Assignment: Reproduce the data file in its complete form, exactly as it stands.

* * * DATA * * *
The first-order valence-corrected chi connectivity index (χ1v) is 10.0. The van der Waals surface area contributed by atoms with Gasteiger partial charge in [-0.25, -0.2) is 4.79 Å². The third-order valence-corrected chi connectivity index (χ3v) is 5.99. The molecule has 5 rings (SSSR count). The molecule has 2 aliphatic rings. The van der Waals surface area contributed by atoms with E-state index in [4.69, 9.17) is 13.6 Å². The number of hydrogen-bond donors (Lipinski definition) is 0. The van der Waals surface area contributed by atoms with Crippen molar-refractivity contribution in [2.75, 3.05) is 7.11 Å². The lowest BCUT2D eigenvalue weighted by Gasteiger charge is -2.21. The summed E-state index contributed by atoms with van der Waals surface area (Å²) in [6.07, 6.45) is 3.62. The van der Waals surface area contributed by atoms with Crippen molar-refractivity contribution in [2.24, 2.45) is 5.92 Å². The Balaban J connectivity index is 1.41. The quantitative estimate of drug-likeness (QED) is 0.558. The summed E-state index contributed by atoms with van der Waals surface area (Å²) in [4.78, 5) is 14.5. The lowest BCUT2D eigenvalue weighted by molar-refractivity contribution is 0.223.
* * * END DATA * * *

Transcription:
The first-order valence-corrected chi connectivity index (χ1v) is 10.0. The van der Waals surface area contributed by atoms with Gasteiger partial charge in [-0.25, -0.2) is 4.79 Å². The third-order valence-corrected chi connectivity index (χ3v) is 5.99. The molecule has 5 rings (SSSR count). The molecule has 2 aliphatic rings. The van der Waals surface area contributed by atoms with E-state index in [4.69, 9.17) is 13.6 Å². The number of hydrogen-bond donors (Lipinski definition) is 0. The van der Waals surface area contributed by atoms with Crippen molar-refractivity contribution in [2.75, 3.05) is 7.11 Å². The lowest BCUT2D eigenvalue weighted by Gasteiger charge is -2.21. The summed E-state index contributed by atoms with van der Waals surface area (Å²) in [6.07, 6.45) is 3.62. The van der Waals surface area contributed by atoms with Crippen molar-refractivity contribution in [2.24, 2.45) is 5.92 Å². The Balaban J connectivity index is 1.41. The quantitative estimate of drug-likeness (QED) is 0.558. The summed E-state index contributed by atoms with van der Waals surface area (Å²) in [4.78, 5) is 14.5. The lowest BCUT2D eigenvalue weighted by molar-refractivity contribution is 0.223.